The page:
Jay Phillips saw a need and knew he had to do something to address it.
The former financial management analyst for the Internal Revenue Service began volunteering a couple of years ago with Fruits of Labor, a culinary and agricultural training center for people in recovery based in Rainelle. While working with the group, Phillips saw first-hand how the opioid crisis has affected Southern West Virginia.
“The more I was around the recovery mission, the more it became my mission,” he said.
That led Phillips to start Seed Sower, Inc., which is the only state-certified residential treatment facility for women in active recovery. The women in the Seed Sower program have access to treatment studies like 12 Step, and Seed Sower refers women to additional programs through the Department of Health and Human Resources as well as physical and mental health partner providers. It comes full circle as Seed Sower also partners with Fruits of Labor to provide vocational training to women in the program.
Seed Sower is able to advance its mission thanks in part to a grant from the West Virginia Housing Development Fund’s Affordable Housing Fund. Seed Sower applied for and received $150,000 in Permanent Gap Rental funding through AHF in 2021 to help purchase property in Dawson and renovate existing buildings. The Fund also contributed $10,000 to help cover the cost of curriculum for staff and residents and another $20,000 to assist with the architectural and engineering plans for the property renovations.
“We got started but the Affordable Housing Fund really finished it off, both from a facilities standpoint and a programming standpoint,” Phillips said. “We were greatly enhanced by the grant through AHF.”
The West Virginia Legislature created the Affordable Housing Fund in 2001 to provide both technical and housing assistance to nonprofits and government entities. AHF is funded through a $20 transfer fee from residential real estate transfers and the sale of manufactured homes. The West Virginia Housing Development Fund began administering the program in 2018.
“The Affordable Housing Fund Program awarded more than $1.9 million in 2021, yielding 57 awards to 36 different organizations,” said Darlene King, who oversees AHF for the West Virginia Housing Development Fund. “Of the 36 organizations, 13 were new to the program, including Seed Sower, Inc. We’re always pleased to award funds to eligible organizations that are doing extraordinary work throughout West Virginia.”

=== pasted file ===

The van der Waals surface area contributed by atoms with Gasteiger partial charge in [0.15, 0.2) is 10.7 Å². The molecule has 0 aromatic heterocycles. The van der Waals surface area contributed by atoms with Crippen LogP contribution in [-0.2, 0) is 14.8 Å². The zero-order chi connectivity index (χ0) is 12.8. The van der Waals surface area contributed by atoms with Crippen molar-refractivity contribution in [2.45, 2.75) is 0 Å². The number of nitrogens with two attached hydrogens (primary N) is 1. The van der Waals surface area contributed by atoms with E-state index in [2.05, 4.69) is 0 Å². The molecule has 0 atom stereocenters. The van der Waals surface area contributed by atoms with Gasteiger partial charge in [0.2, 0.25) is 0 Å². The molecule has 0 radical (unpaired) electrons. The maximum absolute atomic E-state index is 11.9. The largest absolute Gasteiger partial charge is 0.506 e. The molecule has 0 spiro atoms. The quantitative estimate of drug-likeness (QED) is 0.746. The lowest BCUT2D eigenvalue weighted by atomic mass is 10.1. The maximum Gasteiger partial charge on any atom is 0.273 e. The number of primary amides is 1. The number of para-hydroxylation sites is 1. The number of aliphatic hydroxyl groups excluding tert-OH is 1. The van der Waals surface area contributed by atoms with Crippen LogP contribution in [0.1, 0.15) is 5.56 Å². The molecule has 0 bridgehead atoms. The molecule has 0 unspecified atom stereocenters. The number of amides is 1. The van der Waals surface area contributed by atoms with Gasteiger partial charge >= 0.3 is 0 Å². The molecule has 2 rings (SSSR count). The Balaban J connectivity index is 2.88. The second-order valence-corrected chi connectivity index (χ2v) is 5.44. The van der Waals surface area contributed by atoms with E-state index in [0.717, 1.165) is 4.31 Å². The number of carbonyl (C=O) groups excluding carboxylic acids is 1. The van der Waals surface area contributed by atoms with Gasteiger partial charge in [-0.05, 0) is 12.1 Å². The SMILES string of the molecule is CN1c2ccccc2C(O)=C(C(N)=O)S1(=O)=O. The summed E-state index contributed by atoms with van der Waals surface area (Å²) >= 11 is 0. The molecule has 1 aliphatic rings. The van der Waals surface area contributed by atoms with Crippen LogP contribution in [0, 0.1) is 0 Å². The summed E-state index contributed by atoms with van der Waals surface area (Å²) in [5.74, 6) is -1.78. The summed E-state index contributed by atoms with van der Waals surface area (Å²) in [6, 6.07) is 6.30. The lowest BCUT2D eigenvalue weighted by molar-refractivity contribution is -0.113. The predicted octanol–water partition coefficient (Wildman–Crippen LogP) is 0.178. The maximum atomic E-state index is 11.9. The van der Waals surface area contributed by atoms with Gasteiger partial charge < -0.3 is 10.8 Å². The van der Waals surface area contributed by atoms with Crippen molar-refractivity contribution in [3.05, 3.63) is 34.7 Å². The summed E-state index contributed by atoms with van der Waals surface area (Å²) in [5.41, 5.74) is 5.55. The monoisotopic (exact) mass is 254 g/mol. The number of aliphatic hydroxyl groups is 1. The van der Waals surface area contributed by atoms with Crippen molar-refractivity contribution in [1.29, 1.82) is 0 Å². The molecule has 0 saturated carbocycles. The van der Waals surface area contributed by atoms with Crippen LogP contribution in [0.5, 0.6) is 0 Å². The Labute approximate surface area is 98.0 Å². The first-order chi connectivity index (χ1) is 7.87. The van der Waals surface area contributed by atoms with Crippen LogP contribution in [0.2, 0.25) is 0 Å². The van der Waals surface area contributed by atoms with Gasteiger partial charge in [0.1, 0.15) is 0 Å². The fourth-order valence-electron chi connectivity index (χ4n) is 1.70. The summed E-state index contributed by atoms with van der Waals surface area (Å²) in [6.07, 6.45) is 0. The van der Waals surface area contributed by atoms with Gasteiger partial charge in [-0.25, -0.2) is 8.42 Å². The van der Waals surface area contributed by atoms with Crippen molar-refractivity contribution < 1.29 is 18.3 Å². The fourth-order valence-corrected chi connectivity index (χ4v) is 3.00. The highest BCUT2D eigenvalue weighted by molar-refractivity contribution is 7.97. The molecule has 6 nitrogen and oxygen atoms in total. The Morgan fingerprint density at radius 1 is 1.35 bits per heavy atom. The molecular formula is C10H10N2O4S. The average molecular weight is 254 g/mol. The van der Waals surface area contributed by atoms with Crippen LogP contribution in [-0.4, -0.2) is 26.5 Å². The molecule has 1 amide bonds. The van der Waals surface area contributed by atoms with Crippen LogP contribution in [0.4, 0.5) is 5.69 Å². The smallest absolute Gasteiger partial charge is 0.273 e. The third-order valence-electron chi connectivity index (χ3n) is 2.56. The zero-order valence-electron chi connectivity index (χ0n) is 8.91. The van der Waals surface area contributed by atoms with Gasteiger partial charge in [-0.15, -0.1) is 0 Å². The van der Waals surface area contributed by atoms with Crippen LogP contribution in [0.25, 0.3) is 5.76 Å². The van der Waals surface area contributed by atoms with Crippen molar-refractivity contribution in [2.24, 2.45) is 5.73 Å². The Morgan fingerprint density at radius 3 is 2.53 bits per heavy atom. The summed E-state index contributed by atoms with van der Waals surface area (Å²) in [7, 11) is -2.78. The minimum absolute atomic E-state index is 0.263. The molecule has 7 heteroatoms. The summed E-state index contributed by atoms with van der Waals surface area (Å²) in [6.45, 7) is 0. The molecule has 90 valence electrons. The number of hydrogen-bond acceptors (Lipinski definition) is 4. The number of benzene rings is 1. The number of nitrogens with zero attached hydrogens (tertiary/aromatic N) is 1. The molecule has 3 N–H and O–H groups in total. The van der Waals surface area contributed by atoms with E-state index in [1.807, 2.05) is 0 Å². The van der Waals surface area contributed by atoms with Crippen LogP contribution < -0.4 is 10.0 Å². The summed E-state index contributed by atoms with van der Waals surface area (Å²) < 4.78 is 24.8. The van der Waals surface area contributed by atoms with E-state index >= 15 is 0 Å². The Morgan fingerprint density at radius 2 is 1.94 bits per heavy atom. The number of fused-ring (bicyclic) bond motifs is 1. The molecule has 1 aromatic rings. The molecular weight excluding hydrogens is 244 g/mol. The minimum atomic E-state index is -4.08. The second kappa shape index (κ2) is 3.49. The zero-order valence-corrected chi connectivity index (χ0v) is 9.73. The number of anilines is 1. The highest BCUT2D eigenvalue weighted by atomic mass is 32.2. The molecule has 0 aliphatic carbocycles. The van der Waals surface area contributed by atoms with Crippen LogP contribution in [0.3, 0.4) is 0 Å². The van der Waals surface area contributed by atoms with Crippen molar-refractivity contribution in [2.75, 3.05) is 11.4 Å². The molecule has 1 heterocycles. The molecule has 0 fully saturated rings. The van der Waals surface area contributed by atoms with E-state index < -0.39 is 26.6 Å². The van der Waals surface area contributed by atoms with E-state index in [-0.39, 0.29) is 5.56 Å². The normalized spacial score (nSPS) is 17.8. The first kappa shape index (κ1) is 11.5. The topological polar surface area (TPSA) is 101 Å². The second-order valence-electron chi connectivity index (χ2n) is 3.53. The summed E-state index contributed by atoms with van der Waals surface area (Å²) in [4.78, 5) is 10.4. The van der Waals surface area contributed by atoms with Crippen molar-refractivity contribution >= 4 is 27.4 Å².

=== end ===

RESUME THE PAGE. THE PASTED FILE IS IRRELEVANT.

Seed Sower has applied for more grant funding in 2022 to expand its operations. Phillips says he hopes to add four more beds to serve as intake or respite beds for women just entering the program. Funding of $150,000 will help renovate a building in Montgomery to offer residential recovery for pregnant women and mothers of infants and toddlers so that they might maintain custody of their children. That facility will provide beds for up to 11 women and 7 children ages 2 and under.
Understandably, it takes a lot of money for an operation like Seed Sower to meet its mission.
“As a nonprofit organization, I don’t have a big revenue stream to fund these things,” Phillips said. “Quite literally, the difference is I would have beds for four women with the money I had, or I would have 15 beds with money from the Affordable Housing Fund. It increases the scale and scope of what we do to the point that it literally changes lives. I may have been able to find that funding somewhere else, maybe. But the fact that the money is there for recovery houses is tremendous.”
In addition to these projects, Phillips hopes to open a new non-residential facility in Beckley that will offer by-appointment services to anyone in recovery. People will be able to stop in for treatment as well as social activities. Phillips described it as a “community center for people in recovery” and that really gets at the heart of what Seed Sower is trying to accomplish.
“What we have managed to do with our partnership with AHF is an example of community,” he said. “Recovery programs like ours exist to promote community. This is another example of that community work in action where organizations work together to provide a space for recovery work to happen.”